the way he so eloquently makes the fields, the ocean, and the jungles characters themselves with his crystal clear photography of one of the most beautiful places on earth, juxtaposed with the amazing war sequences he filmed. very well done:
and Stephen Sodorbergh in Solaris (this is honestly some of the most beautiful sci-fi cinematography ever.
ok i will do one…i borrowed these from mischa’s thread on el sur (1983) d. víctor erice, dp. josé luis alcaine. the film is shot through with golden light like a painting of the dutch masters. magnificent
I’m an amateur independent DP, and ever since I saw Lawrence of Arabia for the first time as a teenager, my affection for the filmmaking process took off. I love looking at the ways in which cinema is crafted. Whether you be shooting on location in the deserts of Jordan or building a set piece on a sound stage, I find the way images are captured and the ways DPs use light as paint, illuminating the shadows to create their own canvas, to be the most interesting part of cinema to me. I’m a major fan of almost all cinema, but do I have some particular favorites which jump out at me, mostly due to the cinematography within the picture. One such film is Last Year at Marienbad, photographed by Sacha Vierny.
Sacha had already established himself as a DP with an eye for texture, smooth, godlike dolly work and variations between light and dark areas within the frame with Hiroshima, Mon Amour, but Last Year at Marienbad uses those elements in such an affective way for me.
Vierny takes full advantage of being the his location, emphasizing texture through the capturing of this ceiling.
Also, using long corridors and dollying down them (note, these stills don’t actually do the cinematography justice, but they give an idea), giving the film a hypnotic quality which seems to stretch back all the way into eternity.
Here’s an example of how Vierny use the full latitude of his medium, allowing a lot of the frame to fall into the blacks, like a visual metaphor of memory or lack thereof, while still allowing varying amounts of light to stream in.
And, finally, there’s this shot, which is the most shocking to me. After the film goes through great lengths to leave us in the shadows, at a moment of realization, the film is allowed to be overexposed and contrast against the entire rest of the picture.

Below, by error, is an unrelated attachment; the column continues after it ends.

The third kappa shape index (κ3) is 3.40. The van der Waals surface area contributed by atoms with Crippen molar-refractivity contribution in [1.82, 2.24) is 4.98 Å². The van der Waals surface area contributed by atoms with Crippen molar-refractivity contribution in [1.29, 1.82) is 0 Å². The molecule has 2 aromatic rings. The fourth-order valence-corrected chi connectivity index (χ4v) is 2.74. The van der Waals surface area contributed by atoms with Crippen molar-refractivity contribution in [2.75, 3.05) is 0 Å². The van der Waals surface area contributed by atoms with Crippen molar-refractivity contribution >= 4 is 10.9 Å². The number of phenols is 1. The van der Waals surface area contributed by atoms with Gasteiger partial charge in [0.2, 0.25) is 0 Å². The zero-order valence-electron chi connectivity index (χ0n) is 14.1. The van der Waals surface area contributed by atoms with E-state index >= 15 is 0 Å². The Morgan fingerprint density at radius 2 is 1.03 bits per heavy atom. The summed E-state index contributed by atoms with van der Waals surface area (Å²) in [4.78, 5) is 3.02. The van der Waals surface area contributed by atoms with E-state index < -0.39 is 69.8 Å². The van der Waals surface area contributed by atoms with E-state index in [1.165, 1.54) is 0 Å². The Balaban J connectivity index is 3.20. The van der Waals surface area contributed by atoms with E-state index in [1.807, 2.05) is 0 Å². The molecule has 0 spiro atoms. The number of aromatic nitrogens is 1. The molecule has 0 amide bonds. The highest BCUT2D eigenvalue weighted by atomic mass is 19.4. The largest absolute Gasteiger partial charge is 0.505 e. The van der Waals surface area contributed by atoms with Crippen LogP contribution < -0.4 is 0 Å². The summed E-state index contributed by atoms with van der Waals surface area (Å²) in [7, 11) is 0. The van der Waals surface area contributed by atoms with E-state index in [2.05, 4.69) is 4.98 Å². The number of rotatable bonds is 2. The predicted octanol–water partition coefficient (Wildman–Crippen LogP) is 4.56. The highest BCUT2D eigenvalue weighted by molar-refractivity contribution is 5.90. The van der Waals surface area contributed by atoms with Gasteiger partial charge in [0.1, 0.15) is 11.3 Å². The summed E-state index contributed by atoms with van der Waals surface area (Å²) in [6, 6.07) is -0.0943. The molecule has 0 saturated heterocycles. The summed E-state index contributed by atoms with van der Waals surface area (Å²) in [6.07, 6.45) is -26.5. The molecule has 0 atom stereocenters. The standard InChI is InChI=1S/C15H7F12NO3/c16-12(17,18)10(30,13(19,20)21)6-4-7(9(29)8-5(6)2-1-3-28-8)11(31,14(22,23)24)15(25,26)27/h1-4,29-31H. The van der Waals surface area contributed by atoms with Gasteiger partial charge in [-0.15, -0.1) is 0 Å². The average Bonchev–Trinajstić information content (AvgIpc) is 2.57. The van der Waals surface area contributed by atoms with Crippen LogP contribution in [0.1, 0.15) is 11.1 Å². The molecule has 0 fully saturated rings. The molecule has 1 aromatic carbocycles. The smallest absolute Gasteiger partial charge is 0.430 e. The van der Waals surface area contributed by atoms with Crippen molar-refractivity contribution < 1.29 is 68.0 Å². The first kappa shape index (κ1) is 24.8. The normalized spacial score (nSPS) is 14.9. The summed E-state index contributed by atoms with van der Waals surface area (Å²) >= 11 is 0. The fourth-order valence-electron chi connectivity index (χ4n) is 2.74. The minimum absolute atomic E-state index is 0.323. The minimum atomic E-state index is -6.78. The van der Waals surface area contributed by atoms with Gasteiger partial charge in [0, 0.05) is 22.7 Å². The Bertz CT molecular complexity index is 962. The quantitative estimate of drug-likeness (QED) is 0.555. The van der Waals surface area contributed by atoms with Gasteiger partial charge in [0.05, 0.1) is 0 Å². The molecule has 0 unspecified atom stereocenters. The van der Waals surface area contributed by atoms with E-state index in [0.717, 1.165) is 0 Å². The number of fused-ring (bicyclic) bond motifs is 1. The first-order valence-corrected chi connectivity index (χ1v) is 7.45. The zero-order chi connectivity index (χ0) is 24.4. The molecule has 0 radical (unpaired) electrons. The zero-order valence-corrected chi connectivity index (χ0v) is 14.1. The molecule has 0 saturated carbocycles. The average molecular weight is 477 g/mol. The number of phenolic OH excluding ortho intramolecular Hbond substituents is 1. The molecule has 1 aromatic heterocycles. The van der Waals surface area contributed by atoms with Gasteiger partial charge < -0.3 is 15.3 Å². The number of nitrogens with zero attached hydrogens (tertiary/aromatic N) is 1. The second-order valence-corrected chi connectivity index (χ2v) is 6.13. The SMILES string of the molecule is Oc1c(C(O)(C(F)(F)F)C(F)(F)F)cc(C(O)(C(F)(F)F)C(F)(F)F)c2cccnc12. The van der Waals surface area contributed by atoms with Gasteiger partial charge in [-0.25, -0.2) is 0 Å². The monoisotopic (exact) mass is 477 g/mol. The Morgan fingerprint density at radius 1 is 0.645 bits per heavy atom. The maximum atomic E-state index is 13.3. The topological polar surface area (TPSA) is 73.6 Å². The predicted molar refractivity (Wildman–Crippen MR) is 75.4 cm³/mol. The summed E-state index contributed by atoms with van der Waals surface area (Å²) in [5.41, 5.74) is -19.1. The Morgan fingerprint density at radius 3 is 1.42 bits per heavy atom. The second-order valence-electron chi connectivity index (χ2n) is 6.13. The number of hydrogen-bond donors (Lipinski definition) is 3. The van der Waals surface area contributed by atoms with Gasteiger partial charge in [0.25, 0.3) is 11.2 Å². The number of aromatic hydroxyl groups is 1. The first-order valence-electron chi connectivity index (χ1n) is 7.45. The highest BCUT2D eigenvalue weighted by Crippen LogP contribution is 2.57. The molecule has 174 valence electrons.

Vierny’s work with Resnais is remarkable. Last Year at Marienbad may have simple imagery, in contrast to the seemingly complex structure and concept of the film, but I love it when simplistic cinematic or just plain visual ideas are executed precisely and to a T. I believe simplicity brings out drama and it certainly does here in Last Year at Marienbad.
INTERNET ENCYCLOPEDIA OF CINEMATOGRAPHERS
the biggest troll thread ever
This thread could have been something, but then it just turned into posting pretty pictures
Too bad, that last post by GaffordKINO was good too. Something like this with a little more direction or shepherding in some form is kinda what this place needs. The trouble is in expecting people to already have a clear idea of the terms of the topic beforehand, so this kind of thread will almost certainly turn into a pretty picture one unless there is someway to convert what people see and like into something more concrete.
Edit: Oh, and yes, I’m well aware Uli shepherds like a motherfucker, no one pulls threads up more often and agitates for response more than him. I meant more that some other manner of interest needs to be evoked for those who may not have thought these things through beforehand or otherwise not know what to say about the subject.
is this too picture-filled? i fancy doing something similar for river of grass and my brother tom.
There are a lot of pictures, but you take some time to explain what you want people to see in the pictures.
Explanation is the thing, while there is the playful “A picture tells a thousand words,” they are not always the words you want people to get in why you think something is brilliant. A dissertation is not handing in a pretty picture. It is a picture dissected by words.